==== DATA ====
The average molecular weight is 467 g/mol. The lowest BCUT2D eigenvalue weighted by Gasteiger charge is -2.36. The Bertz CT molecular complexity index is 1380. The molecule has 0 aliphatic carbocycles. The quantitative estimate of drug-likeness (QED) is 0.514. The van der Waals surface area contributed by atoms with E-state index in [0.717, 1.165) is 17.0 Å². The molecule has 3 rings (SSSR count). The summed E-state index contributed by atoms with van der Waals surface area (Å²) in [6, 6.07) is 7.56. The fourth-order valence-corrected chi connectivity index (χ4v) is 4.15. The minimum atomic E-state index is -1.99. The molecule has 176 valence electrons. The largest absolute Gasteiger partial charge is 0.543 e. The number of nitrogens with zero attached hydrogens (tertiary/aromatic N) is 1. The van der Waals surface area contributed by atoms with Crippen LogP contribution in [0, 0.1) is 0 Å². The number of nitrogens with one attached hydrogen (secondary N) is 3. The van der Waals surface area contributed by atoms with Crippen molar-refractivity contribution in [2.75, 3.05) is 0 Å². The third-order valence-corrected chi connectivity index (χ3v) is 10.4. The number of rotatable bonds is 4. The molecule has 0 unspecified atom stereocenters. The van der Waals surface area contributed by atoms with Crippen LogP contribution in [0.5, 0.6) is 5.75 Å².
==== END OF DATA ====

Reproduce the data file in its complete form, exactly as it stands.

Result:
The average molecular weight is 467 g/mol. The lowest BCUT2D eigenvalue weighted by Gasteiger charge is -2.36. The Bertz CT molecular complexity index is 1380. The molecule has 0 aliphatic carbocycles. The quantitative estimate of drug-likeness (QED) is 0.514. The van der Waals surface area contributed by atoms with E-state index in [0.717, 1.165) is 17.0 Å². The molecule has 3 rings (SSSR count). The summed E-state index contributed by atoms with van der Waals surface area (Å²) in [6, 6.07) is 7.56. The fourth-order valence-corrected chi connectivity index (χ4v) is 4.15. The minimum atomic E-state index is -1.99. The molecule has 176 valence electrons. The largest absolute Gasteiger partial charge is 0.543 e. The number of nitrogens with zero attached hydrogens (tertiary/aromatic N) is 1. The van der Waals surface area contributed by atoms with Crippen LogP contribution in [0, 0.1) is 0 Å². The number of nitrogens with one attached hydrogen (secondary N) is 3. The van der Waals surface area contributed by atoms with Crippen molar-refractivity contribution in [2.75, 3.05) is 0 Å². The third-order valence-corrected chi connectivity index (χ3v) is 10.4. The number of rotatable bonds is 4. The molecule has 0 unspecified atom stereocenters. The van der Waals surface area contributed by atoms with Crippen LogP contribution in [0.5, 0.6) is 5.75 Å².